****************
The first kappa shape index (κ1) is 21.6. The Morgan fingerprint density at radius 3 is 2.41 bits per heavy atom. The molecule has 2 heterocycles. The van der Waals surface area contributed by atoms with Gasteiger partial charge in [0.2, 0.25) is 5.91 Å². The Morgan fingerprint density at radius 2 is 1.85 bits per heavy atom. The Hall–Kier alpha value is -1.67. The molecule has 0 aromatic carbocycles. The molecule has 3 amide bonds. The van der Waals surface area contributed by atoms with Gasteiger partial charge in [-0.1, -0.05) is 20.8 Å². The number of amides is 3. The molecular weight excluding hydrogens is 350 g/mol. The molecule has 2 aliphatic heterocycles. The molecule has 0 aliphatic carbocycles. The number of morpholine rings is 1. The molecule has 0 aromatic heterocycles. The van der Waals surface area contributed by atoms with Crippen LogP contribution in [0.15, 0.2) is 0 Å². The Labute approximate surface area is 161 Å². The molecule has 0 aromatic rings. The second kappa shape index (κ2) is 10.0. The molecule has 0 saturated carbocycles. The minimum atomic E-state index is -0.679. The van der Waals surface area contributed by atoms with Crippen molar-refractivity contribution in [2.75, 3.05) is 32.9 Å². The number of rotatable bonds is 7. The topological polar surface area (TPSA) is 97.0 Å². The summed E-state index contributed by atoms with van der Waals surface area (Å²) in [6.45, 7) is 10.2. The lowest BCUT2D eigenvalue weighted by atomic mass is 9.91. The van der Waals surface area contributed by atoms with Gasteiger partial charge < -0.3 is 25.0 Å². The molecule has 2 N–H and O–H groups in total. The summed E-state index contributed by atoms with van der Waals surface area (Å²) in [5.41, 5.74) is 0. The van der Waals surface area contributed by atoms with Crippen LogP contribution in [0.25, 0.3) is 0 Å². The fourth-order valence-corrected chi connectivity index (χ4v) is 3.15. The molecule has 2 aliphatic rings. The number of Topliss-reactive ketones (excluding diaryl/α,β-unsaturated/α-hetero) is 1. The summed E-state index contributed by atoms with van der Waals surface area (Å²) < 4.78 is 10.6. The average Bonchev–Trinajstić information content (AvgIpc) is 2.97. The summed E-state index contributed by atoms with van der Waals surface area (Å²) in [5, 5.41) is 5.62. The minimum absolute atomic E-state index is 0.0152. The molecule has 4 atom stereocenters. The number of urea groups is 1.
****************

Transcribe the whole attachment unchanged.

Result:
The first kappa shape index (κ1) is 21.6. The Morgan fingerprint density at radius 3 is 2.41 bits per heavy atom. The molecule has 2 heterocycles. The van der Waals surface area contributed by atoms with Gasteiger partial charge in [0.2, 0.25) is 5.91 Å². The Morgan fingerprint density at radius 2 is 1.85 bits per heavy atom. The Hall–Kier alpha value is -1.67. The molecule has 0 aromatic carbocycles. The molecule has 3 amide bonds. The van der Waals surface area contributed by atoms with Gasteiger partial charge in [-0.1, -0.05) is 20.8 Å². The number of amides is 3. The molecular weight excluding hydrogens is 350 g/mol. The molecule has 2 aliphatic heterocycles. The molecule has 0 aliphatic carbocycles. The number of morpholine rings is 1. The molecule has 0 aromatic heterocycles. The van der Waals surface area contributed by atoms with Crippen LogP contribution in [0.15, 0.2) is 0 Å². The Labute approximate surface area is 161 Å². The molecule has 0 aromatic rings. The second kappa shape index (κ2) is 10.0. The molecule has 0 saturated carbocycles. The minimum atomic E-state index is -0.679. The van der Waals surface area contributed by atoms with Crippen molar-refractivity contribution in [2.75, 3.05) is 32.9 Å². The number of rotatable bonds is 7. The topological polar surface area (TPSA) is 97.0 Å². The summed E-state index contributed by atoms with van der Waals surface area (Å²) in [6.45, 7) is 10.2. The lowest BCUT2D eigenvalue weighted by atomic mass is 9.91. The van der Waals surface area contributed by atoms with Gasteiger partial charge < -0.3 is 25.0 Å². The molecule has 2 N–H and O–H groups in total. The summed E-state index contributed by atoms with van der Waals surface area (Å²) in [5.41, 5.74) is 0. The van der Waals surface area contributed by atoms with Crippen LogP contribution in [0.25, 0.3) is 0 Å². The fourth-order valence-corrected chi connectivity index (χ4v) is 3.15. The molecule has 2 aliphatic rings. The number of Topliss-reactive ketones (excluding diaryl/α,β-unsaturated/α-hetero) is 1. The summed E-state index contributed by atoms with van der Waals surface area (Å²) < 4.78 is 10.6. The average Bonchev–Trinajstić information content (AvgIpc) is 2.97. The summed E-state index contributed by atoms with van der Waals surface area (Å²) in [5, 5.41) is 5.62. The minimum absolute atomic E-state index is 0.0152. The molecule has 4 atom stereocenters. The number of urea groups is 1.